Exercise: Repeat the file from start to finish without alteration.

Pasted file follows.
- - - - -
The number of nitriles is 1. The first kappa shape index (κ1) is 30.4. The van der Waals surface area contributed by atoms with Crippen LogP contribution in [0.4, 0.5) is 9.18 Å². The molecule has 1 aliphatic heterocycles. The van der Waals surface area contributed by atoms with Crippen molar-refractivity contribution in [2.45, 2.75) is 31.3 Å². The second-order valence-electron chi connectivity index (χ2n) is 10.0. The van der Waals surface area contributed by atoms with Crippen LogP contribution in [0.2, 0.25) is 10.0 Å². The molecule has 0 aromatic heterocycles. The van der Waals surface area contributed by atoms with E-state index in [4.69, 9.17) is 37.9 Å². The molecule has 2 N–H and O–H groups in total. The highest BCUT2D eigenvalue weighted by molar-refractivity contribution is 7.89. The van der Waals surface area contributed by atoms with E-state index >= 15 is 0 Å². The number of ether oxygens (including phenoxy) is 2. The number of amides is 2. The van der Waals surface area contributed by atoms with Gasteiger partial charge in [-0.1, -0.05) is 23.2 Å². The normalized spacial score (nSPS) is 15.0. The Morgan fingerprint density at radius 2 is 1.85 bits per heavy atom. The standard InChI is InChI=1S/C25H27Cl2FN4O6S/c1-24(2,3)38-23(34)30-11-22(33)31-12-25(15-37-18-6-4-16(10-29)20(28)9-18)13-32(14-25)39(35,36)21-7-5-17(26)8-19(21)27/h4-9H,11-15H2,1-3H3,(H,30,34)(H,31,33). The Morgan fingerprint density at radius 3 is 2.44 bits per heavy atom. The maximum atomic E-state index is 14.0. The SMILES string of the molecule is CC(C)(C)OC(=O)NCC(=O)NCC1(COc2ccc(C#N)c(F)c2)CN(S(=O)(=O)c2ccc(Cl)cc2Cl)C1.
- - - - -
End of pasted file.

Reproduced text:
The number of nitriles is 1. The first kappa shape index (κ1) is 30.4. The van der Waals surface area contributed by atoms with Crippen LogP contribution in [0.4, 0.5) is 9.18 Å². The molecule has 1 aliphatic heterocycles. The van der Waals surface area contributed by atoms with Crippen molar-refractivity contribution in [2.45, 2.75) is 31.3 Å². The second-order valence-electron chi connectivity index (χ2n) is 10.0. The van der Waals surface area contributed by atoms with Crippen LogP contribution in [0.2, 0.25) is 10.0 Å². The molecule has 0 aromatic heterocycles. The van der Waals surface area contributed by atoms with E-state index in [4.69, 9.17) is 37.9 Å². The molecule has 2 N–H and O–H groups in total. The highest BCUT2D eigenvalue weighted by molar-refractivity contribution is 7.89. The van der Waals surface area contributed by atoms with E-state index >= 15 is 0 Å². The number of ether oxygens (including phenoxy) is 2. The number of amides is 2. The van der Waals surface area contributed by atoms with Gasteiger partial charge in [-0.1, -0.05) is 23.2 Å². The normalized spacial score (nSPS) is 15.0. The Morgan fingerprint density at radius 2 is 1.85 bits per heavy atom. The standard InChI is InChI=1S/C25H27Cl2FN4O6S/c1-24(2,3)38-23(34)30-11-22(33)31-12-25(15-37-18-6-4-16(10-29)20(28)9-18)13-32(14-25)39(35,36)21-7-5-17(26)8-19(21)27/h4-9H,11-15H2,1-3H3,(H,30,34)(H,31,33). The Morgan fingerprint density at radius 3 is 2.44 bits per heavy atom. The maximum atomic E-state index is 14.0. The SMILES string of the molecule is CC(C)(C)OC(=O)NCC(=O)NCC1(COc2ccc(C#N)c(F)c2)CN(S(=O)(=O)c2ccc(Cl)cc2Cl)C1.